Kane County's new Felony Drug Diversion Program is off to a quick start.
Five defendants have formally applied for the new program, which began Monday and offers low-level users and first-time offenders a chance to avoid a felony conviction.
"After reading the files, it seems like they're good candidates. Most of them are young kids, no criminal history," said Michelle Halbesma, the program director. "I am encouraged from what I am seeing. It seems like they will be an appropriate fit for what the program is."
The next step is for Halbesma to meet with the arresting agencies in each of the cases to get their input before the Kane County State's Attorney's Office makes a recommendation to a judge for final approval.
Halbesma said that step could happen by early July, and from there, participants would enter the one-year program that would consist of counseling, random drug tests, the defendant staying out of trouble and making a taped statement admitting to the crime.
The taped statement can be used by authorities if a participant fails the program and prosecutors move forward with the felony charges.
State's Attorney Joe McMahon officially announced the program last week, saying it was for low-level users and first-time arrestees possessing last than 5 grams of a controlled substance, such as cocaine, or fewer than 100 grams of marijuana.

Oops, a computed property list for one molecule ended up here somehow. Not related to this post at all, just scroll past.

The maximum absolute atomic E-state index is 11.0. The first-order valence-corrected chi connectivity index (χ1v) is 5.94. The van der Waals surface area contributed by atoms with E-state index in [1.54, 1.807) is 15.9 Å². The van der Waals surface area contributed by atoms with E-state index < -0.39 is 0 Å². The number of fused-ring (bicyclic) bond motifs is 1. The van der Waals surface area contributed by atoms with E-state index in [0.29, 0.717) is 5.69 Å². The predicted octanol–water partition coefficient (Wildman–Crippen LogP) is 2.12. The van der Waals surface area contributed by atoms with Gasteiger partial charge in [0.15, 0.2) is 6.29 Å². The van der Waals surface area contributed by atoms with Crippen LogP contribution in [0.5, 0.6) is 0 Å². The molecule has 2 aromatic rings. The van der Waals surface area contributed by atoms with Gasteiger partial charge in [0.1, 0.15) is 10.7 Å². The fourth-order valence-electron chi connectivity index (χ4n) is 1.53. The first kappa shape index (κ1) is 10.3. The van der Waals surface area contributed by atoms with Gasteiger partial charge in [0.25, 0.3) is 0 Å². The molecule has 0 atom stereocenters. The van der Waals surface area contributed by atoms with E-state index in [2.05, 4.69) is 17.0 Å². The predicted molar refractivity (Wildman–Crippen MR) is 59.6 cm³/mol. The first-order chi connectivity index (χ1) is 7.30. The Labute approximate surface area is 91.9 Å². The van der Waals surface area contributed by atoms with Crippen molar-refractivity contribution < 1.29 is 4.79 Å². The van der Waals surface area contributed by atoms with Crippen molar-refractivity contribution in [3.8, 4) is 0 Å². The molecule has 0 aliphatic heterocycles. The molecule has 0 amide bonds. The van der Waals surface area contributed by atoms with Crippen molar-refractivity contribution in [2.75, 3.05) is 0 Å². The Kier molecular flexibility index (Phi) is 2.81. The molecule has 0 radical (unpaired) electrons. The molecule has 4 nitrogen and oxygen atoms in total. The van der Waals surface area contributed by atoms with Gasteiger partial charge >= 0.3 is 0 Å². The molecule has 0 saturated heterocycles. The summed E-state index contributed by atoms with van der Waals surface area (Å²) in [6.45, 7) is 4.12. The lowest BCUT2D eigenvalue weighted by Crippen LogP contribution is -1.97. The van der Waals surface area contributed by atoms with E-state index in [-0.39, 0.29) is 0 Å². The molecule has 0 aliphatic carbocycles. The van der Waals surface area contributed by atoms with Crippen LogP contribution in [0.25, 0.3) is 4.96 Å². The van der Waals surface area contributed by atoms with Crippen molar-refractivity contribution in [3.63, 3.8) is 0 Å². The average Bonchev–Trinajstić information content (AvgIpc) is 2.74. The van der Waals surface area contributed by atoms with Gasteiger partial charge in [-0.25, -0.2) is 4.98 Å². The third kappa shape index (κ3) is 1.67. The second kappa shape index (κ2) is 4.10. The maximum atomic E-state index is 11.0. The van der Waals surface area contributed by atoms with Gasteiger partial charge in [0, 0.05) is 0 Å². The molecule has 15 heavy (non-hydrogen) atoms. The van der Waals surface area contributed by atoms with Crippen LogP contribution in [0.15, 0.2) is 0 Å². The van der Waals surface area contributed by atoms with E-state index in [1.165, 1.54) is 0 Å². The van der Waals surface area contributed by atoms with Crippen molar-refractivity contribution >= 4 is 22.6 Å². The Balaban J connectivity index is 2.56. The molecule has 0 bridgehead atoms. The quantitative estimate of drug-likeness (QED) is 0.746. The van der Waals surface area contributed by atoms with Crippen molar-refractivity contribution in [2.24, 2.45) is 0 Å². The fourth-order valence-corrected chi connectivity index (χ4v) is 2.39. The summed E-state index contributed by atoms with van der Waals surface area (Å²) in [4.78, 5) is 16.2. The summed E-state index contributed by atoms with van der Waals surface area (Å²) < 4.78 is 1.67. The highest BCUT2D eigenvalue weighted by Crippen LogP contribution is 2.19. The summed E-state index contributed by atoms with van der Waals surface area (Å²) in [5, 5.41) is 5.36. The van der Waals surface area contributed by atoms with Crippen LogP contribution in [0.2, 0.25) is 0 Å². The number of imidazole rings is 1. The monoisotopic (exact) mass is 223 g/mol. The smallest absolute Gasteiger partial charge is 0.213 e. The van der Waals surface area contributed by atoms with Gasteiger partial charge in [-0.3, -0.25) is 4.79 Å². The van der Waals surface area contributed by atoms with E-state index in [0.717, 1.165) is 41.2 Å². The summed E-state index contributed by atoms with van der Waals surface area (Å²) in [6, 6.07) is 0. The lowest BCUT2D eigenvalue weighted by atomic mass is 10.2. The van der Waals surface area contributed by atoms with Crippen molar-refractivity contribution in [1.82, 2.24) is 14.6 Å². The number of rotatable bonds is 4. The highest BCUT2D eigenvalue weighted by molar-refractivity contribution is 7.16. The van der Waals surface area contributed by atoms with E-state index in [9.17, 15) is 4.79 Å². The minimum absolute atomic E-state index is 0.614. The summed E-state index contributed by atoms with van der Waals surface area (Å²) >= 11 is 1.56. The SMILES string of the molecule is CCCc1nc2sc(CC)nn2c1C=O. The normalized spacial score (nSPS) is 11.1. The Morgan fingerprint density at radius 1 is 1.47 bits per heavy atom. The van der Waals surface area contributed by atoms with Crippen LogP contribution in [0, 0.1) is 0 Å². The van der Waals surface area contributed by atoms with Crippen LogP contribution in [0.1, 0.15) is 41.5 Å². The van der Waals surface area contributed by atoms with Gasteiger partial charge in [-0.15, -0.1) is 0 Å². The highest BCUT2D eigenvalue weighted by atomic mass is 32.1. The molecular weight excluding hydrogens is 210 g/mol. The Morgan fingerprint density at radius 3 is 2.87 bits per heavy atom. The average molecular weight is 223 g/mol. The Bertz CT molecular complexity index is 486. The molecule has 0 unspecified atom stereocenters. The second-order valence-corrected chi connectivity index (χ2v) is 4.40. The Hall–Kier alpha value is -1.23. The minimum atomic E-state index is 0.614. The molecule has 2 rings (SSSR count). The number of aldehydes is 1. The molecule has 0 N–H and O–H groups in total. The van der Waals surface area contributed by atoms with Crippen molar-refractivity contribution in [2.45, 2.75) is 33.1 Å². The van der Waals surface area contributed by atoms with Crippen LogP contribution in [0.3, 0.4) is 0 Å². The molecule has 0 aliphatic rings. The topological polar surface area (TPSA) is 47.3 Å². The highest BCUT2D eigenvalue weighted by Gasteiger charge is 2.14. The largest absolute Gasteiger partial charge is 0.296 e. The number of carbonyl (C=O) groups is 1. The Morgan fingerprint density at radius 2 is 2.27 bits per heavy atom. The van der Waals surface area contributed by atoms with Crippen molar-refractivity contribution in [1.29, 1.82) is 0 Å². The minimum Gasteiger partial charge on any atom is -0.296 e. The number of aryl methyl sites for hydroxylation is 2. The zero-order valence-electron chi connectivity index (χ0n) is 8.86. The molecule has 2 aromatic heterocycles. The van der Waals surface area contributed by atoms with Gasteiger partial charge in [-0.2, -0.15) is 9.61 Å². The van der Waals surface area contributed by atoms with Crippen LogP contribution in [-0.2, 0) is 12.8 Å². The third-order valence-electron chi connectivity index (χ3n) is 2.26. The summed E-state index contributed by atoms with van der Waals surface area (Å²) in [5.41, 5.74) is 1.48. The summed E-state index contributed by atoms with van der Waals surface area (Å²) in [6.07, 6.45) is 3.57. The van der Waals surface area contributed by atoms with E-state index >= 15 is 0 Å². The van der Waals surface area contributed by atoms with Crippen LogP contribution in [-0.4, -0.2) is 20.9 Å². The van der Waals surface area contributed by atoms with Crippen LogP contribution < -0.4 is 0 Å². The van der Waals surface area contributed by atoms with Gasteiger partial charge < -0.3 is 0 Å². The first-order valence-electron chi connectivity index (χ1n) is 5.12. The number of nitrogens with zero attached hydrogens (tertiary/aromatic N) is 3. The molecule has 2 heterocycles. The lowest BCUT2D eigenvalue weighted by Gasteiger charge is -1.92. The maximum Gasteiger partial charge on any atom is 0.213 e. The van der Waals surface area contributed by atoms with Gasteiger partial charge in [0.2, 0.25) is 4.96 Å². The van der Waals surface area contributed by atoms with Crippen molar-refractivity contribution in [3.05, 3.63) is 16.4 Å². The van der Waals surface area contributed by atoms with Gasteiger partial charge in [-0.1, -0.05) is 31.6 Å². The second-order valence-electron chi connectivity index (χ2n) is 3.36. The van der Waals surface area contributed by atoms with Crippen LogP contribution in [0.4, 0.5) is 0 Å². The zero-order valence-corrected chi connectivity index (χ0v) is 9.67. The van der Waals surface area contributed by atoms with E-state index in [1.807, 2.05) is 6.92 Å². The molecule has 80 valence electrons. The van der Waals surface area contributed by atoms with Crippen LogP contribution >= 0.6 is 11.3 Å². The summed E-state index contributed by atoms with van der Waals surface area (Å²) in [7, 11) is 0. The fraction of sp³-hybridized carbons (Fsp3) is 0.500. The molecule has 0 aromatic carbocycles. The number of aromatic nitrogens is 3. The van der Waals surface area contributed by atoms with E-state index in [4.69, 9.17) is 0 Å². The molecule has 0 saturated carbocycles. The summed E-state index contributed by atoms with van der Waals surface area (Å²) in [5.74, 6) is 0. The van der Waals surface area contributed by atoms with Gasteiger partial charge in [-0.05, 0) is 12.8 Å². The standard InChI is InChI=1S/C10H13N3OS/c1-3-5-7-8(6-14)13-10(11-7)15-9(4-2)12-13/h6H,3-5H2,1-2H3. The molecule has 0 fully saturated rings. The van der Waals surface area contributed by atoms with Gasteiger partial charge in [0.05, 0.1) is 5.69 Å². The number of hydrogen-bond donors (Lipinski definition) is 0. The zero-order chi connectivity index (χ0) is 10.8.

Gang members, drug dealers, sex offenders and those with prior drug arrests would not be eligible for the program.
If a participant completes all requirements at the end of one year, McMahon's office will drop the charges and the participant can then work to have the actual arrest expunged as well.
McMahon says the program is to complement the county's Drug Court Program, which is a last resort for hard-core users facing lengthy prison terms. Halbesma said some felony drug possession cases dating back to the beginning of the year have been grandfathered in as being eligible for the program, and officials should know by June 1 how many defendants apply.